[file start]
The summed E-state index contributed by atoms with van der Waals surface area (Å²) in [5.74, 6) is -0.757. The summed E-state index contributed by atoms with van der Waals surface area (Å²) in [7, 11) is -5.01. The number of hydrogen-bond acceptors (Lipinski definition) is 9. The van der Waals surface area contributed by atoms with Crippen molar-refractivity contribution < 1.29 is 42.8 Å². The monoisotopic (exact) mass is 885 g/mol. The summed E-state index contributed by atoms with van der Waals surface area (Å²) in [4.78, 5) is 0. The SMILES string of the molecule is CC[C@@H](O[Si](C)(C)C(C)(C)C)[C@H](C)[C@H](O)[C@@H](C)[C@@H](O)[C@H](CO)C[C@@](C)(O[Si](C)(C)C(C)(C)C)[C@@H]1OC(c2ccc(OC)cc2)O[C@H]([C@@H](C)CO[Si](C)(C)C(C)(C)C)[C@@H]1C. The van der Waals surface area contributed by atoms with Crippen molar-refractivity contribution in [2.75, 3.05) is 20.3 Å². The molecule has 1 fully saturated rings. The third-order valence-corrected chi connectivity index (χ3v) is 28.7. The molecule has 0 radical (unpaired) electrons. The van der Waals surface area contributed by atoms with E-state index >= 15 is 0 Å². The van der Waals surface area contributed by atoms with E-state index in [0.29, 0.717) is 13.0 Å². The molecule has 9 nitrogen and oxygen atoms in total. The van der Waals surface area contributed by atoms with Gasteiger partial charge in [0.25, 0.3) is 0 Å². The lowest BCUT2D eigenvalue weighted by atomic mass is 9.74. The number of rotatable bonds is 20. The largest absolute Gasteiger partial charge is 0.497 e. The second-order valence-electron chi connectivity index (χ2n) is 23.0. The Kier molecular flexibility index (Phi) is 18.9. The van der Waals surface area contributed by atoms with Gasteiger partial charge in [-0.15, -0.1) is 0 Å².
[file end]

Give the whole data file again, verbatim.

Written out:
The summed E-state index contributed by atoms with van der Waals surface area (Å²) in [5.74, 6) is -0.757. The summed E-state index contributed by atoms with van der Waals surface area (Å²) in [7, 11) is -5.01. The number of hydrogen-bond acceptors (Lipinski definition) is 9. The van der Waals surface area contributed by atoms with Crippen molar-refractivity contribution < 1.29 is 42.8 Å². The monoisotopic (exact) mass is 885 g/mol. The summed E-state index contributed by atoms with van der Waals surface area (Å²) in [4.78, 5) is 0. The SMILES string of the molecule is CC[C@@H](O[Si](C)(C)C(C)(C)C)[C@H](C)[C@H](O)[C@@H](C)[C@@H](O)[C@H](CO)C[C@@](C)(O[Si](C)(C)C(C)(C)C)[C@@H]1OC(c2ccc(OC)cc2)O[C@H]([C@@H](C)CO[Si](C)(C)C(C)(C)C)[C@@H]1C. The van der Waals surface area contributed by atoms with Crippen molar-refractivity contribution in [2.75, 3.05) is 20.3 Å². The molecule has 1 fully saturated rings. The third-order valence-corrected chi connectivity index (χ3v) is 28.7. The molecule has 0 radical (unpaired) electrons. The van der Waals surface area contributed by atoms with E-state index >= 15 is 0 Å². The van der Waals surface area contributed by atoms with E-state index in [0.29, 0.717) is 13.0 Å². The molecule has 9 nitrogen and oxygen atoms in total. The van der Waals surface area contributed by atoms with Gasteiger partial charge in [0.25, 0.3) is 0 Å². The lowest BCUT2D eigenvalue weighted by atomic mass is 9.74. The number of rotatable bonds is 20. The largest absolute Gasteiger partial charge is 0.497 e. The second-order valence-electron chi connectivity index (χ2n) is 23.0. The Kier molecular flexibility index (Phi) is 18.9. The van der Waals surface area contributed by atoms with Gasteiger partial charge in [-0.15, -0.1) is 0 Å².